Despite having some Gotmoor members in its ranks, it would be too easy (and incorrect) to consider Darkest Mind as a side-project of aforementioned top-act. The story started in 2014 or so, when Yuri ‘Y’ started this outfit as a solo-expression of the ideas he had. Actually, he wasn’t part of Gotmoor’s line-up yet, back then, which proves my former statement (about the ‘side-project’-thing). After having written some initial material, he joined forces with some other skilled musicians, which eventually resulted in the recording and release of the independently released Break The Circle EP. We’re talking about the year 2015. The band started playing live too, though being limited in performances, and nothing new got released officially either.
Until now. After years of writing and rehearsing, Darkest Mind now, finally, comes up with their debut full-length album, called Oracle Of Death. Once more assisted by guitarist Glenn and drummer Hammerman (also part of the Gotmoor line-up), Yuri (also live session member for Ars Veneficium, the main band of Immortal Frost Productions’ label owner S, by the way) recorded almost two hands full of (new) tracks, which eventually resulted in the album entitled as Oracle Of Death, as mentioned. It’s a compact-disc edition (besides a digital one); no vinyl pressings have been made (maybe in the future?), with heroic fantasy-like cover artwork by the truly great (and notorious) Romanian visual artist Luciana Nedelea. She did, FYI, the artwork for 2015’s EP Break The Circle too. Being Immortal Frost Productions aficionados, layout and design were done once more via WrathDesign (i.e. Marko Jerkovič).
Darkest Mind’s debut album Oracle Of Death clocks three quarters of an hour and was mixed and mastered by no one else but Owe Inborr, who’s not a stranger to Immortal Frost Productions at all (cf. many studio assistance he did for bands on this label, and being involved with bands that are part of this family’s roster too, like Dispyt and Ondfødt). This was done, of course, at the famous Wolfthrone Studio in Finland. You just feel the Arctic-freezing cold crawling all over your skin…
With this album, Darkest Mind bring a recognizable form of timeless Black Metal with an approach that does remind of a lot of the Nineties scene from Sweden especially. This material is very melodious in execution, sort of carried by a basic package of six-string tradition. This goes for a fine balance of atmospheric tremolo leads, epic chords, and mesmerizing solo-work. That execution is very various in essence, with very interesting and diversified structures throughout the whole album. That variety goes much further, for it also goes for the other instrumentation (see next paragraph), as well as the speed. When referring to the latter, one cannot ignore the ingeniously worked-out interplay in between fast and slow pieces, with everything in between at the one hand, and both doomed decelerations as well as pyroclastic eruptions at the other hand. The better part indeed is energetic and mid- to up-tempo-oriented, yet the many changes in speed are well-balanced and deeply organically sounding; no fake gimmicks or would-be ‘look how evil we are’ attitude.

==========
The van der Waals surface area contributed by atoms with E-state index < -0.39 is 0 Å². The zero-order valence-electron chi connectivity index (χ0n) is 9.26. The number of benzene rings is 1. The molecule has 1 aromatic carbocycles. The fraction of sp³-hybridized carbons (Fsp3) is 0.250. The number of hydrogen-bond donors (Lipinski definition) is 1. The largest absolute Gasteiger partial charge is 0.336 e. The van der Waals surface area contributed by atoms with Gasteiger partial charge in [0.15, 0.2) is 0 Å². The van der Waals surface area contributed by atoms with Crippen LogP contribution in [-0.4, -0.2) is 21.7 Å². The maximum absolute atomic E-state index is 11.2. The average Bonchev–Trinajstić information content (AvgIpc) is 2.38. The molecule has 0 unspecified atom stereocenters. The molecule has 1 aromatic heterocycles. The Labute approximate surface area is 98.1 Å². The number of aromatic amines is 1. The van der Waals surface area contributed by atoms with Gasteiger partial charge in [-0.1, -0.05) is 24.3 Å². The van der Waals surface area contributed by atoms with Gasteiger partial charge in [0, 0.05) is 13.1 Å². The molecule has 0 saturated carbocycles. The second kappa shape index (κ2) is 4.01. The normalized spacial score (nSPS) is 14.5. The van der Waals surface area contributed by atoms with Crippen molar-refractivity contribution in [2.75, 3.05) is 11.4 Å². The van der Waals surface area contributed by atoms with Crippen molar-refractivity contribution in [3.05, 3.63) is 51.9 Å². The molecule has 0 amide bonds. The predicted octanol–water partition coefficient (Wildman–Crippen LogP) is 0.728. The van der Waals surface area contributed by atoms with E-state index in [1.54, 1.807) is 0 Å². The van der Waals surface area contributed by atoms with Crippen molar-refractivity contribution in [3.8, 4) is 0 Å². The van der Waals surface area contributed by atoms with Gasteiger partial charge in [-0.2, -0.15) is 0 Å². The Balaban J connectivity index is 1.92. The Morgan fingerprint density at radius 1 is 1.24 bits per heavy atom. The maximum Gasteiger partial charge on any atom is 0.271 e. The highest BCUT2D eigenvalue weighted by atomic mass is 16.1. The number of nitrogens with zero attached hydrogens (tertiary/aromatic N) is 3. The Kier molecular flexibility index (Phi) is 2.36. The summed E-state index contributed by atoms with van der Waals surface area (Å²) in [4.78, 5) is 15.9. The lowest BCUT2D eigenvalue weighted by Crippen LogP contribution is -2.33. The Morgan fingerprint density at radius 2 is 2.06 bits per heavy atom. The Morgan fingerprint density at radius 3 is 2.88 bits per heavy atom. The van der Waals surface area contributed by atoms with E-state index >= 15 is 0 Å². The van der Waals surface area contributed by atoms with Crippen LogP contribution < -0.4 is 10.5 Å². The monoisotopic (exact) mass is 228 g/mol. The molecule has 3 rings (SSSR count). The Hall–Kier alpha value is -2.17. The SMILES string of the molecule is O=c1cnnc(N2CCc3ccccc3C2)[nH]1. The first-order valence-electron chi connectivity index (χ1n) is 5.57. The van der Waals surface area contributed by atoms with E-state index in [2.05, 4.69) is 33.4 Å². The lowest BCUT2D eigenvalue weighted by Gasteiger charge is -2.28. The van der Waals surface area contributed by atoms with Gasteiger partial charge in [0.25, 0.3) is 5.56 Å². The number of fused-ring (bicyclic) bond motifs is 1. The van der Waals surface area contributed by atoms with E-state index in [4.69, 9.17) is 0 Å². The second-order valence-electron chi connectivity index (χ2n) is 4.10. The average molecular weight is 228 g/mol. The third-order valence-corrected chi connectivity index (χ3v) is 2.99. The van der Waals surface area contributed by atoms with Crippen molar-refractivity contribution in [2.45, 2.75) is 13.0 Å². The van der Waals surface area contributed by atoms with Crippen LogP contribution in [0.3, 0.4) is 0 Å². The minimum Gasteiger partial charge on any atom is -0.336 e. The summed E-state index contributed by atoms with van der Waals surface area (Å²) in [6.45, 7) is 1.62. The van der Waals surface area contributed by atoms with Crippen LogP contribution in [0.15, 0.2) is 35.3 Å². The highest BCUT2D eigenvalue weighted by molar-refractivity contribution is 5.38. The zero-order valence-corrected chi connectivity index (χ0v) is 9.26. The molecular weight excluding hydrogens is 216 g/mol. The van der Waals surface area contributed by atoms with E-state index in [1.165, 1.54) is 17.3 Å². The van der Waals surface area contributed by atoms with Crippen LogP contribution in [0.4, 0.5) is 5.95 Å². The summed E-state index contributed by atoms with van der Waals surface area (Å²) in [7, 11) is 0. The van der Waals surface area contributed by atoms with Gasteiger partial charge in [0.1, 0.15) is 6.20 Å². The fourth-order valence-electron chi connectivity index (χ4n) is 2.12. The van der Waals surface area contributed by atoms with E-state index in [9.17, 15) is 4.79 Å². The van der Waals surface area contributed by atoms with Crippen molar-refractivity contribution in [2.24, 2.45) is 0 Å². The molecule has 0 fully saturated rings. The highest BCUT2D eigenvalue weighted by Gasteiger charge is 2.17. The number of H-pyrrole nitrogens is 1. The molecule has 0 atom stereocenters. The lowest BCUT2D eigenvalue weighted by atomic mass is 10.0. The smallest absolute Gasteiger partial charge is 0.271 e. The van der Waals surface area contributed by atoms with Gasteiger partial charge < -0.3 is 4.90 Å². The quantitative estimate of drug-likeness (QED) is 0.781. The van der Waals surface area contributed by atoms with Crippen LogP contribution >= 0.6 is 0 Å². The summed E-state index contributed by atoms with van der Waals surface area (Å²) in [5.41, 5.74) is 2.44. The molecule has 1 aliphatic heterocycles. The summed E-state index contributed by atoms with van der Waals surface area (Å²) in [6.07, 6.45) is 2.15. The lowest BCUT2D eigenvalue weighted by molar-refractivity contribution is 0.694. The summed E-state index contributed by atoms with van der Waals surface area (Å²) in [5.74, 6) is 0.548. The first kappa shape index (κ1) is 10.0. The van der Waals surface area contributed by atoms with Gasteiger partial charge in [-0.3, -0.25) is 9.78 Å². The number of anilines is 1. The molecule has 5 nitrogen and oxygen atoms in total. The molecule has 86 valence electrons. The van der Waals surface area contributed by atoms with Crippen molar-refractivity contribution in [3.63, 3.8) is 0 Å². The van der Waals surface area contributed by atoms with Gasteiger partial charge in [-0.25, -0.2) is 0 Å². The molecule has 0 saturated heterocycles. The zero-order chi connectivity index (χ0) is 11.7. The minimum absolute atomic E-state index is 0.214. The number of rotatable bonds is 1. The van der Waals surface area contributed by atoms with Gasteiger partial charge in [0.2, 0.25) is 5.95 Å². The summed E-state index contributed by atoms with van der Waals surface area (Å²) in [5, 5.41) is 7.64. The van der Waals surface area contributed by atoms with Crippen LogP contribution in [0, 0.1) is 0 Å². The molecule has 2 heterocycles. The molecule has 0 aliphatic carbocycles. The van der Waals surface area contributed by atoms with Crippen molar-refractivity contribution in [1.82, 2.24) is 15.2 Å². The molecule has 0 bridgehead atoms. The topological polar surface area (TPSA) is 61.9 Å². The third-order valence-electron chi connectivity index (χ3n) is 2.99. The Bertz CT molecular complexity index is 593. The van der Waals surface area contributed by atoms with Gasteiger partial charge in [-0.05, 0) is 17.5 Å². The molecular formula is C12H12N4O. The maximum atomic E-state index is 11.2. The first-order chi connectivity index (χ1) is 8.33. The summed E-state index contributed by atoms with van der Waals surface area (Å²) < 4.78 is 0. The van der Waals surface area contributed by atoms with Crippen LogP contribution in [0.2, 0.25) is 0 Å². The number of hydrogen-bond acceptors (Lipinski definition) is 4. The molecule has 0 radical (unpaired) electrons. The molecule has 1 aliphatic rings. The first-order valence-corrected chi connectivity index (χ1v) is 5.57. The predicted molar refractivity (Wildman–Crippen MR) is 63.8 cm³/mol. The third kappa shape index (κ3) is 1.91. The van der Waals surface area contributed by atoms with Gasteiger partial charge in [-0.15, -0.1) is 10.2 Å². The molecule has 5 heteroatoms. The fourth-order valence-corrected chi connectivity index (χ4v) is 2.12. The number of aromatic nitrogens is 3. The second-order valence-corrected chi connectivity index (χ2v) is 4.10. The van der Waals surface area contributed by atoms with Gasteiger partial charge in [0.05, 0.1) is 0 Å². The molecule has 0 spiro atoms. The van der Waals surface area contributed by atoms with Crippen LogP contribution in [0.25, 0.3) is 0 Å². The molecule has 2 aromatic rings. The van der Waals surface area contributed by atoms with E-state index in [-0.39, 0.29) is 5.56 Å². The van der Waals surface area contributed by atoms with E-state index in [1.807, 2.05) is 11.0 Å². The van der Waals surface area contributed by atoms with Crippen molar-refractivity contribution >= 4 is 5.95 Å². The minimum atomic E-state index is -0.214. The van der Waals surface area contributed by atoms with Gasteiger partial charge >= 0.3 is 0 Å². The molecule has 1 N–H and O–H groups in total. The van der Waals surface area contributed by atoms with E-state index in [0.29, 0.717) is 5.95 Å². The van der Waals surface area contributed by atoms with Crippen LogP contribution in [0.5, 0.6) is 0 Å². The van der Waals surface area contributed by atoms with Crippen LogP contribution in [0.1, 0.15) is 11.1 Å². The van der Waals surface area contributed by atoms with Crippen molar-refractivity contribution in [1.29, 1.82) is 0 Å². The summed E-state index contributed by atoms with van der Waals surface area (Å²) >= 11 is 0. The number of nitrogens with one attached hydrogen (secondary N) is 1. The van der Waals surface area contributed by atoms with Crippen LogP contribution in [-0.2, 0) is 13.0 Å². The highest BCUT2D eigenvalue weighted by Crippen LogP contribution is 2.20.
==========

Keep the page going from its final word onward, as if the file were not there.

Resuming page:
As said, the guitar-played melodies and creations are like the spine of the album, yet the strength couldn’t exist without all other ingredients. Imagine a freshly prepared stew with highly qualitative beef. It wouldn’t taste that great at all without the right seasoning, would it. Well, that’s exactly the very same case right here. The fine guitar riffing, in general, gets convincingly supported – or is it: enriched – by all other instruments and voices. The main vocals, by the way, are harsh, rusty, even somewhat soar in timbre, and at least as deep, overpowering and monstrous. They are not that ‘typifying’ (high-pitched) blackened-screaming, yet rather deep-grunting and guttural. Very interesting, and at least as prominent as the string-work. Besides – and that’s a rare surplus – the pronunciation (of the English lyrics) is very clearly understandable. Almost heraldic, one can easily follow the poetic messages of Death and Blasphemy (PS: ingeniously written lyrics, in case you might care).
The rhythm section, i.e. rhythm and bass guitars and drums / percussions, are of undeniable importance. The hammer(man)ing drum patterns are truly devastating, and perfectly chosen in intensity or, then again, integrity, when needed. Sometimes they strengthen the epic atmosphere, then again these salvos rumble and destroy in a lightning-fast manner. The additional string section too enriches the sonic adventure with a rich representation. Grooving bass-lines and heavily-supportive rhythm guitars accompany the whole experience with conviction and craftsmanship.
But it goes even further. A collection of well-executed instruments (vocals included) is one thing, but when the production fails, this collaboration will fail too. Not here, not now. Okay, Owe Inborr was the (human) being behind the knobs in the studio, so that might explain a lot. But the incredibly fabulous balance behind this album’s mix is of a top-level for sure.
What else can I say. Okay, you will hear an acoustic intermezzo, as if it is an obligation to do so. But it does fit. And you will experience the essential darkness of the Second Wave with a contemporary touch, yet once again, it works without losing itself into superficiality. Okay, it might be lacking originality, but who cares about being innovative if the final result is of such magisterial level. Indeed, you get me.
So, I guess this stuff might be adored by everyone who can appreciate the likes of, let’s say, Naglfar, Dawn, Mörk Gryning, Vinterland, Grief Of Emerald (without the symphonic elements), Dissection, Sacramentum, you know... Melody and power, epicism and persuasion, tradition and complexity, it’s all represented under the flag of the oracle, the Oracle Of Death…